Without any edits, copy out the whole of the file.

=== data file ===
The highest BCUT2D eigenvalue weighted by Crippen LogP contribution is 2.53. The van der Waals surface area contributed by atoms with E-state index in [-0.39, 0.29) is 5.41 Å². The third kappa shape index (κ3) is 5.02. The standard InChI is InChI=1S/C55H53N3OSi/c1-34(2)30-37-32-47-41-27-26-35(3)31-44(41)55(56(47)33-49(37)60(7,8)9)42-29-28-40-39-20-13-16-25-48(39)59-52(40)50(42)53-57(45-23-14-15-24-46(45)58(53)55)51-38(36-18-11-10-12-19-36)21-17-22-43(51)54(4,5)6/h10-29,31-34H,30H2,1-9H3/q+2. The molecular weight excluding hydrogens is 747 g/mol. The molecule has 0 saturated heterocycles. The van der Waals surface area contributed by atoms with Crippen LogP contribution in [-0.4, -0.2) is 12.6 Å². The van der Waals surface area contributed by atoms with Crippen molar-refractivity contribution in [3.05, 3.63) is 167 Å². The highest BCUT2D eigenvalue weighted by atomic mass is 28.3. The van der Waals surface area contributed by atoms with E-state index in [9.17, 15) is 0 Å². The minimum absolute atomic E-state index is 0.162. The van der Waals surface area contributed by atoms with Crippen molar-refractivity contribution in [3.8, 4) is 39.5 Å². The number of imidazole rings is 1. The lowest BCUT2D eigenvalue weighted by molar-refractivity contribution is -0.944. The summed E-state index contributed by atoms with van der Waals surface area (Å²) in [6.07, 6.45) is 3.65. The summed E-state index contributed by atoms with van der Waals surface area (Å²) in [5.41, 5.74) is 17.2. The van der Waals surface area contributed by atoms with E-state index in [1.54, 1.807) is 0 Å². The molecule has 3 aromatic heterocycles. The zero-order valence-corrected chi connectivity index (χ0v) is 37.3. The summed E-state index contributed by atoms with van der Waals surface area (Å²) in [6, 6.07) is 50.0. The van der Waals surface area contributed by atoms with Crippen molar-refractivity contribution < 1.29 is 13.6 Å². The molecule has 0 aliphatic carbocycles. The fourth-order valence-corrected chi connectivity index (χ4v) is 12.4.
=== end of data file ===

The highest BCUT2D eigenvalue weighted by Crippen LogP contribution is 2.53. The van der Waals surface area contributed by atoms with E-state index in [-0.39, 0.29) is 5.41 Å². The third kappa shape index (κ3) is 5.02. The standard InChI is InChI=1S/C55H53N3OSi/c1-34(2)30-37-32-47-41-27-26-35(3)31-44(41)55(56(47)33-49(37)60(7,8)9)42-29-28-40-39-20-13-16-25-48(39)59-52(40)50(42)53-57(45-23-14-15-24-46(45)58(53)55)51-38(36-18-11-10-12-19-36)21-17-22-43(51)54(4,5)6/h10-29,31-34H,30H2,1-9H3/q+2. The molecular weight excluding hydrogens is 747 g/mol. The molecule has 0 saturated heterocycles. The van der Waals surface area contributed by atoms with Crippen LogP contribution in [-0.4, -0.2) is 12.6 Å². The van der Waals surface area contributed by atoms with Crippen molar-refractivity contribution in [3.05, 3.63) is 167 Å². The highest BCUT2D eigenvalue weighted by atomic mass is 28.3. The van der Waals surface area contributed by atoms with E-state index in [9.17, 15) is 0 Å². The minimum absolute atomic E-state index is 0.162. The van der Waals surface area contributed by atoms with Crippen molar-refractivity contribution in [3.8, 4) is 39.5 Å². The number of imidazole rings is 1. The lowest BCUT2D eigenvalue weighted by molar-refractivity contribution is -0.944. The summed E-state index contributed by atoms with van der Waals surface area (Å²) in [6.07, 6.45) is 3.65. The summed E-state index contributed by atoms with van der Waals surface area (Å²) in [5.41, 5.74) is 17.2. The van der Waals surface area contributed by atoms with E-state index in [1.54, 1.807) is 0 Å². The molecule has 3 aromatic heterocycles. The zero-order valence-corrected chi connectivity index (χ0v) is 37.3. The summed E-state index contributed by atoms with van der Waals surface area (Å²) in [6, 6.07) is 50.0. The van der Waals surface area contributed by atoms with Crippen molar-refractivity contribution < 1.29 is 13.6 Å². The molecule has 0 aliphatic carbocycles. The fourth-order valence-corrected chi connectivity index (χ4v) is 12.4.